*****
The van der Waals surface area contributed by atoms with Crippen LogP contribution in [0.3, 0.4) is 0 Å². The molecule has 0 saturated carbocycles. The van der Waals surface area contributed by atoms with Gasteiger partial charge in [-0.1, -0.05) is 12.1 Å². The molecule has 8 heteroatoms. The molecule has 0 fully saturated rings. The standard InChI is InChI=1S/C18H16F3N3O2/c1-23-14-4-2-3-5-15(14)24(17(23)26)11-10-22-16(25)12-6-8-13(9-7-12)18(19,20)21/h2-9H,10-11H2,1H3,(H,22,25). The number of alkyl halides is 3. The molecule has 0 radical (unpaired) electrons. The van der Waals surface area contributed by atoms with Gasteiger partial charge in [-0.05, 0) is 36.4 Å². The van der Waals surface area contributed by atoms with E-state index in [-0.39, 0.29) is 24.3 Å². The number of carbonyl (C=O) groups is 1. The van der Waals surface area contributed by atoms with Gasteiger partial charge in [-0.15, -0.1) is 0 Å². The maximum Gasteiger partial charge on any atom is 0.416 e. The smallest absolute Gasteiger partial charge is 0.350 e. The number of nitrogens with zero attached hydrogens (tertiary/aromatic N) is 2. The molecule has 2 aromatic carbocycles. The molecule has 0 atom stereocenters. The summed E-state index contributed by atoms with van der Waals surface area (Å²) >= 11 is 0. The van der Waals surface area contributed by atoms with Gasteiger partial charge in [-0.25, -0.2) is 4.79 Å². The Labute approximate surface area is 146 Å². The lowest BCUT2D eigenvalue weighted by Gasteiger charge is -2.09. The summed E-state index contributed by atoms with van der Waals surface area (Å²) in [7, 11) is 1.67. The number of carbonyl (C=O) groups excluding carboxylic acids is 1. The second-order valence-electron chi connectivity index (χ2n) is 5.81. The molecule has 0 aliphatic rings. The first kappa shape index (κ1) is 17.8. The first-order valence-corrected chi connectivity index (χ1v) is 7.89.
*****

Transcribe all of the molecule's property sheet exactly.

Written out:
The van der Waals surface area contributed by atoms with Crippen LogP contribution in [0.3, 0.4) is 0 Å². The molecule has 0 saturated carbocycles. The van der Waals surface area contributed by atoms with Gasteiger partial charge in [-0.1, -0.05) is 12.1 Å². The molecule has 8 heteroatoms. The molecule has 0 fully saturated rings. The standard InChI is InChI=1S/C18H16F3N3O2/c1-23-14-4-2-3-5-15(14)24(17(23)26)11-10-22-16(25)12-6-8-13(9-7-12)18(19,20)21/h2-9H,10-11H2,1H3,(H,22,25). The number of alkyl halides is 3. The molecule has 0 radical (unpaired) electrons. The van der Waals surface area contributed by atoms with Gasteiger partial charge in [-0.05, 0) is 36.4 Å². The van der Waals surface area contributed by atoms with E-state index in [-0.39, 0.29) is 24.3 Å². The number of carbonyl (C=O) groups is 1. The van der Waals surface area contributed by atoms with Gasteiger partial charge in [-0.15, -0.1) is 0 Å². The maximum Gasteiger partial charge on any atom is 0.416 e. The smallest absolute Gasteiger partial charge is 0.350 e. The number of nitrogens with zero attached hydrogens (tertiary/aromatic N) is 2. The molecule has 2 aromatic carbocycles. The molecule has 0 atom stereocenters. The summed E-state index contributed by atoms with van der Waals surface area (Å²) >= 11 is 0. The van der Waals surface area contributed by atoms with Gasteiger partial charge in [-0.25, -0.2) is 4.79 Å². The Labute approximate surface area is 146 Å². The lowest BCUT2D eigenvalue weighted by Gasteiger charge is -2.09. The summed E-state index contributed by atoms with van der Waals surface area (Å²) in [7, 11) is 1.67. The number of carbonyl (C=O) groups excluding carboxylic acids is 1. The second-order valence-electron chi connectivity index (χ2n) is 5.81. The molecule has 0 aliphatic rings. The first kappa shape index (κ1) is 17.8. The first-order valence-corrected chi connectivity index (χ1v) is 7.89.